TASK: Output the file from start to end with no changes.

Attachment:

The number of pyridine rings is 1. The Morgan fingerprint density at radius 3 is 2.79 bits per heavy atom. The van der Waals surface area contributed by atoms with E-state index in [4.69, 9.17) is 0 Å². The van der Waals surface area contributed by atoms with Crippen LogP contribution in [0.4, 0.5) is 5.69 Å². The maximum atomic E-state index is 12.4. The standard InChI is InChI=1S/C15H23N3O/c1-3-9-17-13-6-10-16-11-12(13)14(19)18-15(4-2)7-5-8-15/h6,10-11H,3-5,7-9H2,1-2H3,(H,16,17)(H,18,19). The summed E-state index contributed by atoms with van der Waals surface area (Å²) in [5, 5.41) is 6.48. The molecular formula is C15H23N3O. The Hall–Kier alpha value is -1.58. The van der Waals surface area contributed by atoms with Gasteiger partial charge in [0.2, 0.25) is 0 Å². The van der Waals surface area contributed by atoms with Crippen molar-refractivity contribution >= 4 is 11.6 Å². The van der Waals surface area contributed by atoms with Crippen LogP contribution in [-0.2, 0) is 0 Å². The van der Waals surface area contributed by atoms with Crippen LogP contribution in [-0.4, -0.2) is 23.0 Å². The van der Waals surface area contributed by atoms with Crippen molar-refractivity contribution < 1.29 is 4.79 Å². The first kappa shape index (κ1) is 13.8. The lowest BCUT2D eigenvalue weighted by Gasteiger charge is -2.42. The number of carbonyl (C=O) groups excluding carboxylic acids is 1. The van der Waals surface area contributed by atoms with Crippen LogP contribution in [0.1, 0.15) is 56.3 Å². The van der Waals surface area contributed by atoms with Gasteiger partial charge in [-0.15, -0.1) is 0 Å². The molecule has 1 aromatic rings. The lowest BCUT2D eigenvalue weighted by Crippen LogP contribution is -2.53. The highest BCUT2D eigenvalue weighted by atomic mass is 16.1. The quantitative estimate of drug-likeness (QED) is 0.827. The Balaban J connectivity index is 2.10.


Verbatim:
The number of pyridine rings is 1. The Morgan fingerprint density at radius 3 is 2.79 bits per heavy atom. The van der Waals surface area contributed by atoms with E-state index in [4.69, 9.17) is 0 Å². The van der Waals surface area contributed by atoms with Crippen LogP contribution in [0.4, 0.5) is 5.69 Å². The maximum atomic E-state index is 12.4. The standard InChI is InChI=1S/C15H23N3O/c1-3-9-17-13-6-10-16-11-12(13)14(19)18-15(4-2)7-5-8-15/h6,10-11H,3-5,7-9H2,1-2H3,(H,16,17)(H,18,19). The summed E-state index contributed by atoms with van der Waals surface area (Å²) in [5, 5.41) is 6.48. The molecular formula is C15H23N3O. The Hall–Kier alpha value is -1.58. The van der Waals surface area contributed by atoms with Gasteiger partial charge in [0.2, 0.25) is 0 Å². The van der Waals surface area contributed by atoms with Crippen molar-refractivity contribution >= 4 is 11.6 Å². The van der Waals surface area contributed by atoms with Crippen LogP contribution in [-0.2, 0) is 0 Å². The van der Waals surface area contributed by atoms with Crippen LogP contribution in [-0.4, -0.2) is 23.0 Å². The van der Waals surface area contributed by atoms with Crippen molar-refractivity contribution < 1.29 is 4.79 Å². The first kappa shape index (κ1) is 13.8. The lowest BCUT2D eigenvalue weighted by Gasteiger charge is -2.42. The number of carbonyl (C=O) groups excluding carboxylic acids is 1. The van der Waals surface area contributed by atoms with Crippen LogP contribution in [0.1, 0.15) is 56.3 Å². The van der Waals surface area contributed by atoms with Gasteiger partial charge in [-0.15, -0.1) is 0 Å². The molecule has 1 aromatic rings. The lowest BCUT2D eigenvalue weighted by Crippen LogP contribution is -2.53. The highest BCUT2D eigenvalue weighted by atomic mass is 16.1. The quantitative estimate of drug-likeness (QED) is 0.827. The Balaban J connectivity index is 2.10.